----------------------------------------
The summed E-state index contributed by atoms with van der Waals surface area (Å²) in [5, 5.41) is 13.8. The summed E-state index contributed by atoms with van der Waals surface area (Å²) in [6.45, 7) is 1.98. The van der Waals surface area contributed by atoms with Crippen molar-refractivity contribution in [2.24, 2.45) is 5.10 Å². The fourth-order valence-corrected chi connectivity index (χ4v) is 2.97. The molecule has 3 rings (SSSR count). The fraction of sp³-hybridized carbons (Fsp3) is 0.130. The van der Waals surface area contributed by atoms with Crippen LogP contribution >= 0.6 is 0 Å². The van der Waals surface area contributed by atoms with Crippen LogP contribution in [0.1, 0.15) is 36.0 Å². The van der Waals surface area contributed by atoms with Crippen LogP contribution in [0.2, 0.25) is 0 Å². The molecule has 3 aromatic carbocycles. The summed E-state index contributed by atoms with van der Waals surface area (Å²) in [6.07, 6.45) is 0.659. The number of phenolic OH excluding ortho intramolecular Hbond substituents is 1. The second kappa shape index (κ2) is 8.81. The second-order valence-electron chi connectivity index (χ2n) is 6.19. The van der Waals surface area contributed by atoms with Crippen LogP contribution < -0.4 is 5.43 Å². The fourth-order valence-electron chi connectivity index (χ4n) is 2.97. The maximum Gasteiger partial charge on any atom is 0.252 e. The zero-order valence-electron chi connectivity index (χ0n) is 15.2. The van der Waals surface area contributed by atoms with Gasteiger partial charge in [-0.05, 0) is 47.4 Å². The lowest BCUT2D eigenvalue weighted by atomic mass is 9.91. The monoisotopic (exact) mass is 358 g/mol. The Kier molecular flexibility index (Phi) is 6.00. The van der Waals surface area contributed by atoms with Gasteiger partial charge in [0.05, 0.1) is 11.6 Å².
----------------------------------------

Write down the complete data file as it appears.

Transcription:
The summed E-state index contributed by atoms with van der Waals surface area (Å²) in [5, 5.41) is 13.8. The summed E-state index contributed by atoms with van der Waals surface area (Å²) in [6.45, 7) is 1.98. The van der Waals surface area contributed by atoms with Crippen molar-refractivity contribution in [2.24, 2.45) is 5.10 Å². The fourth-order valence-corrected chi connectivity index (χ4v) is 2.97. The molecule has 3 rings (SSSR count). The fraction of sp³-hybridized carbons (Fsp3) is 0.130. The van der Waals surface area contributed by atoms with Crippen LogP contribution >= 0.6 is 0 Å². The van der Waals surface area contributed by atoms with Crippen LogP contribution in [0.1, 0.15) is 36.0 Å². The van der Waals surface area contributed by atoms with Crippen LogP contribution in [0.2, 0.25) is 0 Å². The molecule has 3 aromatic carbocycles. The summed E-state index contributed by atoms with van der Waals surface area (Å²) in [6.07, 6.45) is 0.659. The number of phenolic OH excluding ortho intramolecular Hbond substituents is 1. The second kappa shape index (κ2) is 8.81. The second-order valence-electron chi connectivity index (χ2n) is 6.19. The van der Waals surface area contributed by atoms with Crippen LogP contribution < -0.4 is 5.43 Å². The fourth-order valence-electron chi connectivity index (χ4n) is 2.97. The maximum Gasteiger partial charge on any atom is 0.252 e. The zero-order valence-electron chi connectivity index (χ0n) is 15.2. The van der Waals surface area contributed by atoms with Gasteiger partial charge in [-0.05, 0) is 47.4 Å². The lowest BCUT2D eigenvalue weighted by atomic mass is 9.91. The monoisotopic (exact) mass is 358 g/mol. The Kier molecular flexibility index (Phi) is 6.00. The van der Waals surface area contributed by atoms with Gasteiger partial charge in [0.05, 0.1) is 11.6 Å².